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This post and any other post by Locke is NOT an official forecast & should not be used as such. It's just my opinion & may or may not be backed by sound meteorological data. For official information, refer to Australian Bureau of Meteorology products.

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#1440911 - 10/11/2017 07:39 Re: Climate Driver Discussion 2017 (Enso, IOD, PDO ,SAM etc) [Re: ColdFront]
Mike Hauber Offline
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Registered: 13/07/2007
Posts: 2755
Loc: Buderim
According to BOM the impact of mjo is mostly north Australia.



Some research into MJO links with rainfall finds statistically significant relationships with rainfall outside the tropics, but the relationship is not strong. Generally rainfall can increase around phase 4, whereas the peak rainfall in the tropics is phase 5/6. The increased rainfall is due to remotely forced low pressure systems, and changed wind direction, with more northerly winds as the MJO approaches Australia feeding more tropical moisture into the extra-tropical regions.

edit:

I'd also add that influence on severe flood events might not be the same as that on average rainfall. In particular it would seem that a leftover tropical system late in the MJO cycle could cause severe flooding in southern Australia during a period when rainfall is on average reduced.
Quote:

a. Summer (DJF)

In summer (Fig. 8), enhanced tropical convection, as indicated by negative OLR anomalies, shifts from the Indian Ocean in phase 2 to the Australian–Indonesian monsoon region by phase 5. In the Indian Ocean, the OLR anomaly is bounded between about 12°N and 20°S, which is as far south as it extends for any season (cf. Figs. 9 –11). Over Australia, however, a negative OLR anomaly appears at extratropical latitudes in phases 3 and 4, preceding the main tropical convective signal in phase 5. This is the same signal highlighted in the rainfall in the previous section (e.g., Fig. 3). Thus, the enhanced rainfall in the extratropics occurs in conjunction with increased high-level clouds, which in phase 4 are linked continuously back to the tropics as a relatively narrow band oriented toward the northwest. This OLR signature bears a close resemblance to what is commonly known as a northwest Australian cloud band. Northwest cloud bands may occur in any season, each event typically lasting over several days, although they have been shown to be more frequent in winter (Tapp and Barrell 1984).

The anomalous winds at the 850-hPa level in association with the extratropical rainfall signal in phases 3 and 4 are predominantly northerly (Fig. 3). At the 500-hPa level, these northerlies are associated with a midlatitude wave train (Fig. 8); in phase 2 a weak negative geopotential height anomaly exists over the southwest Indian Ocean that subsequently shifts eastward, strengthens, and undergoes downstream development. Then, by phase 4 a positive height anomaly develops over the Tasman Sea, consistent with, and reinforcing, the lower-tropospheric northerlies highlighted in Fig. 3. These low-level northerlies suggest a possible role for moisture transport from the tropics for the enhanced extratropical rainfall. Also, a slow-moving “blocking high” to the south and east of Australia is characteristic of many summer (and early autumn) synoptic weather events producing widespread high rainfall in southern Australia (e.g., Zhao and Mills 1991).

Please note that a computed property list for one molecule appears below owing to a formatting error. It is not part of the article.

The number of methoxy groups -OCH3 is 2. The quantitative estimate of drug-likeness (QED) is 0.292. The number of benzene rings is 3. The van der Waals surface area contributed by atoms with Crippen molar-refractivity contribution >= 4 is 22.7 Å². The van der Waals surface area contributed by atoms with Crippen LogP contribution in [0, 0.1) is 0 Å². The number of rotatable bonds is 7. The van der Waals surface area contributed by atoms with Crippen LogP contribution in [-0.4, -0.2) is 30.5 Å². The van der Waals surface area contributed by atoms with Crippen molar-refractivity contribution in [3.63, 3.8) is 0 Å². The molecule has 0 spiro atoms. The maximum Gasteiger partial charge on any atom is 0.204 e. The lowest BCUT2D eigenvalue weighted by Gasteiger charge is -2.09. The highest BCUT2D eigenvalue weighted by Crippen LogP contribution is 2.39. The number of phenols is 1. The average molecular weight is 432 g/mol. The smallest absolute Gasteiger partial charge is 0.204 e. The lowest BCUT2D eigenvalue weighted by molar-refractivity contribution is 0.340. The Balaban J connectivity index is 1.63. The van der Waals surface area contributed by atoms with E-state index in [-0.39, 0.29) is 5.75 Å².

b. Autumn (MAM)

Although the tropical circulation anomalies in autumn (Fig. 9) closely resemble those in summer (Fig. 8), the extratropical anomalies show some noticeable differences. Similar to summer, in phases 2 and 3 weak anomalously high geopotential heights exist over southern Australia and to its east in the Tasman Sea. In phase 4, however, the anomalous 500-hPa high that existed over the Tasman Sea in summer is now split to the west and east. The only statistically significant (at the ∼10% level) extratropical height anomaly during these phases in autumn is the high that exists to the south and west of Australia in phases 3 and 4. Thus, unlike summer, there are no significant low-level northerly anomalies across the center of the continent in phases 3 and 4. Consistent with the lack of northerly anomalies, there are comparatively weaker (although still statistically significant in phase 4) extratropical rainfall signals in these phases in autumn (Fig. 4). Compared with summer, enhanced rainfall and coincident negative anomalous OLR (Fig. 9) are focused farther east and north in phase 4. Like in summer, however, this OLR anomaly is placed between a high to its east and a low to its west indicative of northerly anomalies along the northeast coast and to eastern parts of Australia (Fig. 4).